Essay 21: Learning to Process the University With Your Own Questions

You need to “subdue” or “master” a university by “imposing” or layering your own questions on theirs in quizzes and exams, finals and midterms.

Here’s an example: In the masterpiece, What I Saw: Reports from Berlin, 1920-1933Joseph Roth (died in 1939), the author writes about Berlin traffic and transport:

“After all, the passengers on a bus or streetcar make up a community of a kind.” (“Some Reflections on Traffic,” November 15, 1924.)

This idea of “small communities” including transitory ones, is developed by the French philosopher Michel Foucault.  He calls them “heterotopias” (different places) which are neither utopias or dystopias.

This notion reminds us of Edmund Burke’s (18th century conservative thinker), founder of concept of society’s “little platoons” like friends, families, clubs, congregations in churches, which Burke cherishes.

Heterotopia is a concept elaborated by the leading French philosopher Michel Foucault (died in 1984).

Heterotopias are worlds within worlds…micro-societies.

Foucault provides examples: ships, cemeteries, bars, brothels, prisons, gardens of antiquity, fairs, Turkish baths and many more.

If we take the ship as the utmost heterotopia, a society without ships is inherently a repressive one.

Foucault outlines the notion of heterotopia on three occasions between 1966-67.

Foucault explains the link between utopias and heterotopias using the metaphor of a mirror. A mirror is a utopia because the image reflected is a ‘placeless place’, an unreal virtual place that allows one to see one’s own visibility. However, the mirror is also a heterotopia, in that it is a real object. Hence a dual function.

The heterotopia of the mirror is at once absolutely real, relating with the real space surrounding it, and absolutely unreal, creating a virtual image. Foucault discusses several possible types of heterotopia:

  • A ‘crisis heterotopia’ is a separate space like a boarding school or a motel room where activities like coming of age or a honeymoon take place out of sight. Foucault describes the crisis heterotopia as “reserved for individuals who are, in relation to society and to the human environment in which they live, in a state of crisis.” He also points that crisis heterotopias are constantly disappearing from society and being replaced by the following heterotopia of deviation.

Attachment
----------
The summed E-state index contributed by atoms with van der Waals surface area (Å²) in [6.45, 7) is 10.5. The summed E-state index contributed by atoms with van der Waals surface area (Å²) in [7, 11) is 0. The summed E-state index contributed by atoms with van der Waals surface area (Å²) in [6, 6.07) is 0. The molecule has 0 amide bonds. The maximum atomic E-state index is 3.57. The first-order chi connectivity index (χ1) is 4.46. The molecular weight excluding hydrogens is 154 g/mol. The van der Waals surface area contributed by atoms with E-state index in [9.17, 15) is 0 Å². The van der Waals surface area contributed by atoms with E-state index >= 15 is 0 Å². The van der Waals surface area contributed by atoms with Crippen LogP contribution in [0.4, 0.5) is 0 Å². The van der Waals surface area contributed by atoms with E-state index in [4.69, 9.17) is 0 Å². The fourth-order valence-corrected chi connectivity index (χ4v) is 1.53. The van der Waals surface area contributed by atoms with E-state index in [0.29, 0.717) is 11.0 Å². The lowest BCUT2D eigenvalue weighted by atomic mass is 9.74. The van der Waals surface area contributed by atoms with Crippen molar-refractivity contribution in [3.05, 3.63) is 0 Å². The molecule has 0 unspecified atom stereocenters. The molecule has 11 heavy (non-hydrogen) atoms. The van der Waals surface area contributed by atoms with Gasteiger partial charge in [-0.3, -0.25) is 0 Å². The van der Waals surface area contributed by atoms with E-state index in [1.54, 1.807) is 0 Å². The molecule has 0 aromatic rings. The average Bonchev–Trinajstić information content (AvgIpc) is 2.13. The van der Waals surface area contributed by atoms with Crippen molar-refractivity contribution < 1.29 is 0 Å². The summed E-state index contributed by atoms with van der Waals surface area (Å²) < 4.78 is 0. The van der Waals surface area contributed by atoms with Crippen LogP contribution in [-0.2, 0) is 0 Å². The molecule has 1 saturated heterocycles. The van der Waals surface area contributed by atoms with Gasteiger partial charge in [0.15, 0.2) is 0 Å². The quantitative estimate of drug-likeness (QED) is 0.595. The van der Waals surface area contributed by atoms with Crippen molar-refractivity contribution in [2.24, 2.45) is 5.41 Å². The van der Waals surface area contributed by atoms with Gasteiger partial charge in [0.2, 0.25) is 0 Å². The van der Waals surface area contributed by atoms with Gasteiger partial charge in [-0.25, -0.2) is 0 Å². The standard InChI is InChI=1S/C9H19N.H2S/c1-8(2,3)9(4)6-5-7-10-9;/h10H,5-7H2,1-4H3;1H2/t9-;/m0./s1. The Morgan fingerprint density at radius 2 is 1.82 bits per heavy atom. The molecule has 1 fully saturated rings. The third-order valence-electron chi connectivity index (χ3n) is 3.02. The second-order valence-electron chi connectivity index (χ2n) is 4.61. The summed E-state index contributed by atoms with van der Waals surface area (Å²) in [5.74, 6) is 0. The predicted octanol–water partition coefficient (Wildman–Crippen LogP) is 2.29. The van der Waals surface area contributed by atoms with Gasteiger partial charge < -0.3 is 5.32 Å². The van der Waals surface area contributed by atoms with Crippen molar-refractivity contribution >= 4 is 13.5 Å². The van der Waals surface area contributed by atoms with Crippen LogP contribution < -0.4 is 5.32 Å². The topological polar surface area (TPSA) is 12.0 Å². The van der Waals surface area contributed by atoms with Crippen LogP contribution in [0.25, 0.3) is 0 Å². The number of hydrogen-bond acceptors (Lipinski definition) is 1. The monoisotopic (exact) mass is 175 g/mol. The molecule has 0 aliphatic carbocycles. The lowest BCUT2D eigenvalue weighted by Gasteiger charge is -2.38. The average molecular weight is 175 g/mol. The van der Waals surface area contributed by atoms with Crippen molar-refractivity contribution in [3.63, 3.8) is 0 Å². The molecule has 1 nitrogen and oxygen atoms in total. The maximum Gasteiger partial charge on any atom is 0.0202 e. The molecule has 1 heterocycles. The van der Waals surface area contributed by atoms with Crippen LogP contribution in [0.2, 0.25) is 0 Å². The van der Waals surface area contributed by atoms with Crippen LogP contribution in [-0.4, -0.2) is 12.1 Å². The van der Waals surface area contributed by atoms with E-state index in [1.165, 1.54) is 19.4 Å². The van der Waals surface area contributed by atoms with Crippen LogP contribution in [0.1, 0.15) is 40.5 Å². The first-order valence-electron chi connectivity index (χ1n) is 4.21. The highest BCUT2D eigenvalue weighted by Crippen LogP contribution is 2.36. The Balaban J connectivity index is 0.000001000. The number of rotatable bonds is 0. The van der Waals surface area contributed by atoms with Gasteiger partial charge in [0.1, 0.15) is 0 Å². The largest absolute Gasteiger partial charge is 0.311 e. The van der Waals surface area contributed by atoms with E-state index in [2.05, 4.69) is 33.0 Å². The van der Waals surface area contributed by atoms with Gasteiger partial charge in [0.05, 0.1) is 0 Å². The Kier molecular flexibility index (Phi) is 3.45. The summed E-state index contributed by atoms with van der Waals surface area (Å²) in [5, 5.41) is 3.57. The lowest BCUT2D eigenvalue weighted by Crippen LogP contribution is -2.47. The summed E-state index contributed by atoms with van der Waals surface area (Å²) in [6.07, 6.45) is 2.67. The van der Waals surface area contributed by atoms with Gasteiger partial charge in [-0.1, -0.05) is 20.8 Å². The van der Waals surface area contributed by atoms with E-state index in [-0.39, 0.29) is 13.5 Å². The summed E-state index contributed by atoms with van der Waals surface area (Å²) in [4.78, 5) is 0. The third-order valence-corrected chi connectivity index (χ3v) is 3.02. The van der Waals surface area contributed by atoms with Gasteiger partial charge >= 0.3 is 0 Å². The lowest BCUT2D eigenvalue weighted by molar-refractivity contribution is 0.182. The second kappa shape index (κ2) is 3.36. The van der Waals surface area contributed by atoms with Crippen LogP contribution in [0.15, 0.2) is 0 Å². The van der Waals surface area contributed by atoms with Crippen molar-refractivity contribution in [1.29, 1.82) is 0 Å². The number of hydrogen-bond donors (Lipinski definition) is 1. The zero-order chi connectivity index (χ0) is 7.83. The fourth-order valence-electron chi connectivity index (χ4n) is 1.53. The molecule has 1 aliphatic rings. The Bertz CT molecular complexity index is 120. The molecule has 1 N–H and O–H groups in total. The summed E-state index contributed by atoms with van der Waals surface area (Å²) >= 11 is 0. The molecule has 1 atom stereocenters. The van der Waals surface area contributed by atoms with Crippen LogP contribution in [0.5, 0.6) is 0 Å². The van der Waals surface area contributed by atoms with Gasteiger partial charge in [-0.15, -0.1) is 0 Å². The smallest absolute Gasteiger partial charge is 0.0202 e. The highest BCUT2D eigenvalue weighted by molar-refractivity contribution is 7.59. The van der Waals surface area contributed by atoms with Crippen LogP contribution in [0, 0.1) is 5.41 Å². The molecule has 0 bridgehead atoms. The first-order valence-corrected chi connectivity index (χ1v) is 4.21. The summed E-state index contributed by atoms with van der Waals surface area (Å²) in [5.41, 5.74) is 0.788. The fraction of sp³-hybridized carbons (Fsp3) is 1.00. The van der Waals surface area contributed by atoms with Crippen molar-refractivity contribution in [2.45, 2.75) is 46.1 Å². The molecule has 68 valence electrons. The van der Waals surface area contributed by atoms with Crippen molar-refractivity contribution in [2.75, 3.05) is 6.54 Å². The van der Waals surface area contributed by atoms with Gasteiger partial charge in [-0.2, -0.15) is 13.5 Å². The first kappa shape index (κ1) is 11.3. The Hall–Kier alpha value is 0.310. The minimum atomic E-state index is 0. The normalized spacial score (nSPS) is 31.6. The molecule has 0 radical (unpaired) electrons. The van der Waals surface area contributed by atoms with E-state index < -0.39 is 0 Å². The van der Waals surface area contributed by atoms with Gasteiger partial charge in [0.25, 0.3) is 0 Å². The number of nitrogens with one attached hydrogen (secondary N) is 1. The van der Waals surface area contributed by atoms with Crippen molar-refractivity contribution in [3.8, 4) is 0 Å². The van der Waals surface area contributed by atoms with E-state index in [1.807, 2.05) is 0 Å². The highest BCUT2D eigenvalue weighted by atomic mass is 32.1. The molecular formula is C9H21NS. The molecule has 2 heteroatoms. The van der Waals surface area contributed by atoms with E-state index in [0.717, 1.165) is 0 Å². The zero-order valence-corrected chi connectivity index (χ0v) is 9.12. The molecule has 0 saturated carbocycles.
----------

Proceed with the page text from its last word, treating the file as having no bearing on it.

• ‘Heterotopias of deviation’ are institutions where we place individuals whose behavior is outside the norm (hospitals, asylums, prisons, rest homes, cemetery).
  • Heterotopia can be a single real place that juxtaposes several spaces. A garden can be a heterotopia, if it is a real space meant to be a microcosm of different environments, with plants from around the world.
  • ‘Heterotopias of time’ such as museums enclose in one place objects from all times and styles. They exist in time but also exist outside of time because they are built and preserved to be physically insusceptible to time’s ravages.
  • ‘Heterotopias of ritual or purification’ are spaces that are isolated and penetrable yet not freely accessible like a public place. Either entry to the heterotopia is compulsory like in entering a prison, or entry requires special rituals or gestures, like in a sauna or a hammam.
  • Heterotopia has a function in relation to all of the remaining spaces. The two functions are: heterotopia of illusion creates a space of illusion that exposes every real space, and the heterotopia of compensation is to create a real space—a space that is other.

You could use this idea of “heterotopias”(little societies and worlds) and apply it to the various buildings on a campus, the little worlds or sub-worlds of fields and faculties, to the sub-cultures of fraternities and dormitories, to sports teams and clubs, to classes of students at a lecture.

Joseph Roth is a “radical devotee” of the charms of local groupings and small “truths and atmospheres” such as these heterotopias and states:

“It’s only the minutiae of life that are important.” (What I Saw: Berlin, 1920-1933, “Going for a Walk,” 1921)

Looking through such lenses, a student could layer one’s own visions and questions on a university and counterbalance” theirs and bring enchantment to the current “knowledge factory.”